Publication Information: Jefferson, NC: McFarland & Co., 2003
Genre: Nonfiction
Subgenre: Librarianship, library science, essay and personal narrative

If nothing else, reading this book has made me question and reflect on my own practice. On a small note, a couple of pieces do seem dated, but the book as a whole remains very relevant. What I am wondering about is the notion of the librarian as an absolutely neutral and apolitical being. I am not saying that I am about to preach what little politics I have at work or to my patrons. It's none of their business, just like their politics are none of mine. For me, it's the old adage of things not spoken of in polite company. I am saying that the more I work as a librarian the more I see that librarians should be active participants in society. Maybe it's the educator in me. Maybe I still cling to the belief that libraries and schools should be shaping the well-informed and active citizens of tomorrow. Does this make me someone with an agenda, or a radical librarian? In a time when "radical" seems a dirty word, I find that I have been embracing the label all along and yet not enough.

The book has various passages worth revisiting. If you are a library student, and the book was a class textbook, you may want to keep it rather than reselling it. If you have not read it, you should. I found myself making notes of pages I wanted to reread; I borrowed the copy I read, so marking was out of the question. There are some things I would like to reply, and I will do so in upcoming posts. In the meantime, this is a book I recommend to any librarian.

On an extra note, apparently responding to the book is a common assignment in some classes at library schools. Well, it was not at mine. Mark Lindner wrote his response, so if you would like to read something a bit more thoughtful, feel free to go take a look over there.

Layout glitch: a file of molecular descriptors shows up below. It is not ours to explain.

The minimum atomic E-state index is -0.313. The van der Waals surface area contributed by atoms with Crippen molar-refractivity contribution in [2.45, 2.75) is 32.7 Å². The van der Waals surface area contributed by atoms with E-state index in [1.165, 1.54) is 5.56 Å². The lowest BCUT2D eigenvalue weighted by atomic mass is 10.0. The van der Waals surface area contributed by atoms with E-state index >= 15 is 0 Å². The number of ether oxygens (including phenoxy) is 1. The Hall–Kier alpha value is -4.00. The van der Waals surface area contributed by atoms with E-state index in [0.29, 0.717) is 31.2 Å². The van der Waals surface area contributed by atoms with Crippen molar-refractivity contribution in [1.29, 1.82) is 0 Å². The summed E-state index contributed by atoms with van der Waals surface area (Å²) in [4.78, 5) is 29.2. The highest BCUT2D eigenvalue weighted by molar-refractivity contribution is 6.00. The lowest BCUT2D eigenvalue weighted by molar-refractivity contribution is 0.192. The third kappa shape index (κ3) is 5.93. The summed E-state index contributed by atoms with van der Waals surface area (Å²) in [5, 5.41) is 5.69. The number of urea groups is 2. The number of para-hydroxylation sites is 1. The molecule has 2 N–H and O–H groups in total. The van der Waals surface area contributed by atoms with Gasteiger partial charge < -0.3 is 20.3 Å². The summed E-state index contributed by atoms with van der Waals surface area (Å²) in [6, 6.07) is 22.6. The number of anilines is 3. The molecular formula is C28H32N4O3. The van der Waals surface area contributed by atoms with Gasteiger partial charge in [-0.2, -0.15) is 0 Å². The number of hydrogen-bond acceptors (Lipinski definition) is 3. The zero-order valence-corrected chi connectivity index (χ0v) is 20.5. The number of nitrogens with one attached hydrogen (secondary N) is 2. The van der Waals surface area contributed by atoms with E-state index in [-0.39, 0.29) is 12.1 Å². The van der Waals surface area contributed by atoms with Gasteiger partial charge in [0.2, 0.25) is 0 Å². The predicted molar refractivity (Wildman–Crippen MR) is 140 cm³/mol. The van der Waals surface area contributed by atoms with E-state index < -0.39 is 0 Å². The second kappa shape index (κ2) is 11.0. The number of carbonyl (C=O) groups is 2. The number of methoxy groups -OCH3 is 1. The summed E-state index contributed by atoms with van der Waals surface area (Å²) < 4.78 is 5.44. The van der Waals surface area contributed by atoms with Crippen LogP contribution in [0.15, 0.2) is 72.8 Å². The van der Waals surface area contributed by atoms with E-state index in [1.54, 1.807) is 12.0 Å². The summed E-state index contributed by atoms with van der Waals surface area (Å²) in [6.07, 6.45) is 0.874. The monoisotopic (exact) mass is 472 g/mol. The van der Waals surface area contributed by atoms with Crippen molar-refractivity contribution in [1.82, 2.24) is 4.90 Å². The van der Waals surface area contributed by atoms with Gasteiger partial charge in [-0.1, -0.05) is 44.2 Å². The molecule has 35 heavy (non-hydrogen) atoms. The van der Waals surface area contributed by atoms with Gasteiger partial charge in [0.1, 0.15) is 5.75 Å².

Friday, May 26, 2006

Be a Librarian and Do Cool Things.

"Put simply: Instead of trying to make your library seem cool, be a librarian and do cool things."
--Mr. Brian Matthews, The Ubiquituous Librarian

Those are probably amongst the most liberating words I have read in a while. At times, I cannot help but wonder about what seems to me some kind of confidence crisis in the profession and in libraries. We often see articles and pundits envision the demise of the library, and a bunch of librarians rush to assure their audience that it is not going to happen. This is a radical idea, well, to some at least. I have always been comfortable with leaving the library and exploring other spaces. Mr. Matthews defines the concept of the ubiquituous librarian as one who seeks out opportunities, finds new ways to bring service to others, be at the points of need. For academic librarians, this should be crucial since we should be participating in the academic community that we live and serve in. But I find those words liberating because they say, "I can be me." Instead of having to worry about the library as the building, I can go out and make things happen. No one said it is an easy path. It takes work; there may be a stumble here or there, but the idea is to go out. It's outreach at its best with a blend of just being cool. So, we can just wait, or we can go out and be librarians. I know what I will be doing. I am going to be a librarian.

Quick Booknotes on Some Graphic Novels

I recently read a bunch of graphic novels. These were fast reads, and to be honest, writing up a full booknote on each seems more work than I have time for. However, I do want to point them out to readers, and I will make some brief notes on each. These I borrowed from my local public library:
  • Geoff Johns, Teen Titans: A Kid's Game. DC Comics (2004). ISBN: 1-4012-0308-6. If you are expecting the little kids from the Cartoon Network version, this is the wrong volume. This features the teen titans coming together under the tutelage of older heroes. Former titans Cyborg and Starfire bring together a new group of heroes who must now confront the assassin mercenary Deathstroke and learn to work together. Good art and great story.